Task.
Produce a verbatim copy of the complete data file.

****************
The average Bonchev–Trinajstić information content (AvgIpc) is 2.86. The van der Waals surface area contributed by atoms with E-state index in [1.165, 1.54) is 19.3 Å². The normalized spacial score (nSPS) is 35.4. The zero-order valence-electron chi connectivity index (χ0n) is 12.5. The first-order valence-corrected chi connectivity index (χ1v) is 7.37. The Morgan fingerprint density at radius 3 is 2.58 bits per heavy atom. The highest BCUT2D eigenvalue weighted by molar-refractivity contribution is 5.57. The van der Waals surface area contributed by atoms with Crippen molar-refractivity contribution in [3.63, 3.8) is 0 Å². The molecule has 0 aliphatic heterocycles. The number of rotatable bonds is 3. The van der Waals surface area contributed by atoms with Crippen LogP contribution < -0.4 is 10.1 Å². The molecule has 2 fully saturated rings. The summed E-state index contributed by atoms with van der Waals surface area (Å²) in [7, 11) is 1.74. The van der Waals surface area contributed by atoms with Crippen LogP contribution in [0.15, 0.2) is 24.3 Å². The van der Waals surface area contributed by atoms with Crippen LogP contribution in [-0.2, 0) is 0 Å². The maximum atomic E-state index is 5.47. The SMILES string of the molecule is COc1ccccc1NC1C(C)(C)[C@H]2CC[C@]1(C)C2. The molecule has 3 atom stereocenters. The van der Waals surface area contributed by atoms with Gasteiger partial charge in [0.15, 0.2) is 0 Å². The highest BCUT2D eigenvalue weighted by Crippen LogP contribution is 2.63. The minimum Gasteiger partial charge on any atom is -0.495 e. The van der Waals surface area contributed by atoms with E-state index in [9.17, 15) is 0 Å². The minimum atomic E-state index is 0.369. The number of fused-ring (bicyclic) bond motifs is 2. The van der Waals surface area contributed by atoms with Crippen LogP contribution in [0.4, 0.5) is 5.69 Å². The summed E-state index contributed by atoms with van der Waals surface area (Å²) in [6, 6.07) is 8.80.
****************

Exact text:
The average Bonchev–Trinajstić information content (AvgIpc) is 2.86. The van der Waals surface area contributed by atoms with E-state index in [1.165, 1.54) is 19.3 Å². The normalized spacial score (nSPS) is 35.4. The zero-order valence-electron chi connectivity index (χ0n) is 12.5. The first-order valence-corrected chi connectivity index (χ1v) is 7.37. The Morgan fingerprint density at radius 3 is 2.58 bits per heavy atom. The highest BCUT2D eigenvalue weighted by molar-refractivity contribution is 5.57. The van der Waals surface area contributed by atoms with Crippen molar-refractivity contribution in [3.63, 3.8) is 0 Å². The molecule has 0 aliphatic heterocycles. The number of rotatable bonds is 3. The van der Waals surface area contributed by atoms with Crippen LogP contribution < -0.4 is 10.1 Å². The molecule has 2 fully saturated rings. The summed E-state index contributed by atoms with van der Waals surface area (Å²) in [7, 11) is 1.74. The van der Waals surface area contributed by atoms with Crippen LogP contribution in [0.15, 0.2) is 24.3 Å². The van der Waals surface area contributed by atoms with Crippen LogP contribution in [-0.2, 0) is 0 Å². The maximum atomic E-state index is 5.47. The SMILES string of the molecule is COc1ccccc1NC1C(C)(C)[C@H]2CC[C@]1(C)C2. The molecule has 3 atom stereocenters. The van der Waals surface area contributed by atoms with Gasteiger partial charge in [0.15, 0.2) is 0 Å². The highest BCUT2D eigenvalue weighted by Crippen LogP contribution is 2.63. The minimum Gasteiger partial charge on any atom is -0.495 e. The van der Waals surface area contributed by atoms with E-state index in [9.17, 15) is 0 Å². The minimum atomic E-state index is 0.369. The number of fused-ring (bicyclic) bond motifs is 2. The van der Waals surface area contributed by atoms with Crippen LogP contribution in [0.4, 0.5) is 5.69 Å². The summed E-state index contributed by atoms with van der Waals surface area (Å²) in [6, 6.07) is 8.80.